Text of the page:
After Starscream returned, Blackout demanded answers. Starscream claimed that Prime and Bumblebee were killed by indigenous worms, while the alien ship was destroyed when it fell into a cavern. Blackout, unconvinced, challenged Starscream, but was seriously damaged, and had to be taken back to the Nemesis. However, Prime, Bumblebee, and the ship appeared soon after. When Starscream ordered the Decepticons to destroy the ship, Blackout demanded answers, which Bonecrusher and Barricade agreed to. However, Ratchet was able to force Scorponok off the Ark, and Blackout, still healing, sped to his rescue. What a pal.
Prime Directive prequel comic
The Decepticon infiltration unit under the command of Starscream, including Blackout and Barricade, landed on Mars, hot on the trail of the Autobot Bumblebee. There, they destroyed a primitive human rover scout.
The unit arrived on Earth in the year 2003. Blackout scanned a USAF MH-53 Pave Low helicopter in Afghanistan, but was not detected by the humans and destroyed the other helicopter leaving no witnesses making his planetfall a clean one just like his two comrades. When Starscream tells the Decepticons that their mission is to find the All Spark, Blackout reminds Starscream that they must also find Megatron.
Later, after being lured into a trap intended for Bumblebee, set by a group of impressively equipped humans, Blackout, along with Starscream, attacked the organization's bunker and attempted to remotely hack into their main server, but failed after they disconnected their local systems. The only lead he got was a name...Sector Seven.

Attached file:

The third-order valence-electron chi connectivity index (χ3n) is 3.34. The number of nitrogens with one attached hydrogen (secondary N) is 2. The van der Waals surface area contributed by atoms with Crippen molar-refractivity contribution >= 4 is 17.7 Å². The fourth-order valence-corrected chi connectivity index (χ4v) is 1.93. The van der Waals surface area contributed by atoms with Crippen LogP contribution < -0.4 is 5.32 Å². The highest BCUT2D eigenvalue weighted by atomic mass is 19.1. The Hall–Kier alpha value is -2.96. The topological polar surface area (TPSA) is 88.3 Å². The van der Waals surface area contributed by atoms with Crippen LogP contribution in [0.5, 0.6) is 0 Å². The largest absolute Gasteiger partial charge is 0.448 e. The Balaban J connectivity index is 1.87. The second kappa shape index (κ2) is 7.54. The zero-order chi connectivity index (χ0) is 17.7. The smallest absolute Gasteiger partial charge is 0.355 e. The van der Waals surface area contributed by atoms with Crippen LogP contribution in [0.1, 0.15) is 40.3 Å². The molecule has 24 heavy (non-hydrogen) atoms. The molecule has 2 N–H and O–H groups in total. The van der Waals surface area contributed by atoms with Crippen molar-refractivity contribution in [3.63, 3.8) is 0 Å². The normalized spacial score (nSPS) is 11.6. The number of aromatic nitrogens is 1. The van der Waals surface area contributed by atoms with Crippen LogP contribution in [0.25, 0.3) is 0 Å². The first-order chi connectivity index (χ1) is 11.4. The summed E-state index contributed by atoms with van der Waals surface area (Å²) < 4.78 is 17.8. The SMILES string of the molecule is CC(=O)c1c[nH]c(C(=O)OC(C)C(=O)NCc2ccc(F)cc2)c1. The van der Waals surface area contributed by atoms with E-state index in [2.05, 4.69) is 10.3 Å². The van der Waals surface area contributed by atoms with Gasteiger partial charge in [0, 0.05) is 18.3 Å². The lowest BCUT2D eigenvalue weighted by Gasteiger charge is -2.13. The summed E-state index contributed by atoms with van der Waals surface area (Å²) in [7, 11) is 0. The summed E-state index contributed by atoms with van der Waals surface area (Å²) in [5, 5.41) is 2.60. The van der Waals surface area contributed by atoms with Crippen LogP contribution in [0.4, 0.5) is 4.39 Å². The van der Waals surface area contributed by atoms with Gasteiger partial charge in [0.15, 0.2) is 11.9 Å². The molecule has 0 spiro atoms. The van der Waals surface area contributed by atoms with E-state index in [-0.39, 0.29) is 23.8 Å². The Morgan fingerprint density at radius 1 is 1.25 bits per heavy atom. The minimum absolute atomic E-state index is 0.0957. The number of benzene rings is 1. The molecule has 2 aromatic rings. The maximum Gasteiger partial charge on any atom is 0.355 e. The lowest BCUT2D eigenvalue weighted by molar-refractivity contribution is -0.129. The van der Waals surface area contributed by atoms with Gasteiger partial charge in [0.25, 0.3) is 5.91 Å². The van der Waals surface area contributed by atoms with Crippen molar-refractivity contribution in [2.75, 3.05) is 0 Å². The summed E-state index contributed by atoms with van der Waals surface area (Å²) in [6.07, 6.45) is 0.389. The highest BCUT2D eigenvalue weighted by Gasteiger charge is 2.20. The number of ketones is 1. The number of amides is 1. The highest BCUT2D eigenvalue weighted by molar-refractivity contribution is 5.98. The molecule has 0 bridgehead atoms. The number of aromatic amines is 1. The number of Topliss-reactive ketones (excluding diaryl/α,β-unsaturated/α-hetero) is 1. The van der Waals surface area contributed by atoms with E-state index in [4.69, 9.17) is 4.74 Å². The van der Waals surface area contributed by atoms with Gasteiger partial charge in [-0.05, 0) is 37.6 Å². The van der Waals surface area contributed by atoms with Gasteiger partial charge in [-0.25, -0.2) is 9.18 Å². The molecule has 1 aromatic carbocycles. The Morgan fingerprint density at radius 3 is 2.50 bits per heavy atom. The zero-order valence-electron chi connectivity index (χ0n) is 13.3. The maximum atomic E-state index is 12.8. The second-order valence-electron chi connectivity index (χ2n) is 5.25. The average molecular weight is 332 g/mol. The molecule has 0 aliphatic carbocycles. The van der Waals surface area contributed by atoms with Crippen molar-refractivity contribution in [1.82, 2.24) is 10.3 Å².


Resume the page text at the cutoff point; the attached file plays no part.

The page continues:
Transformers Movie Prequel (Target)
On Cybertron, Blackout fought alongside Megatron, until his master ordered 'this loyal hound' to assist Starscream's unit in keeping Optimus Prime's forces busy, while Megatron pursued his destiny. Arriving soon after Brawl delivered news of Megatron's location, Blackout and Starscream witnessed the successful Autobot launch of the All Spark. Blackout restrained Starscream from going after it, the pair nearly coming to blows when Blackout launched Scorponok from his chest. Fortunately, Starscream calmed down, and after witnessing Megatron leave the planet himself, the group took on protoform transition forms and followed.
Making planetfall on Earth in Afghanistan many years later, Blackout attracted the attention of a military vehicle of the local creatures. Witnessing the ease in which Wreckage destroyed the carrier, Starscream pondered that Megatron would have been able to subjugate these beings if he was able to. Blackout replied that they needed to find out why he hadn't yet. Starscream's unit then attacked the nearby air base where Blackout scanned and adopted the form of an MH-53J 'Pave Low' helicopter, then easily hacked into the files of the human computers. Inside, he found files on something called 'Project: Iceman', which he suspected was related to Megatron. After the base's destruction, Blackout headed towards Qatar, intent on attacking a similar military base there to access the information they needed.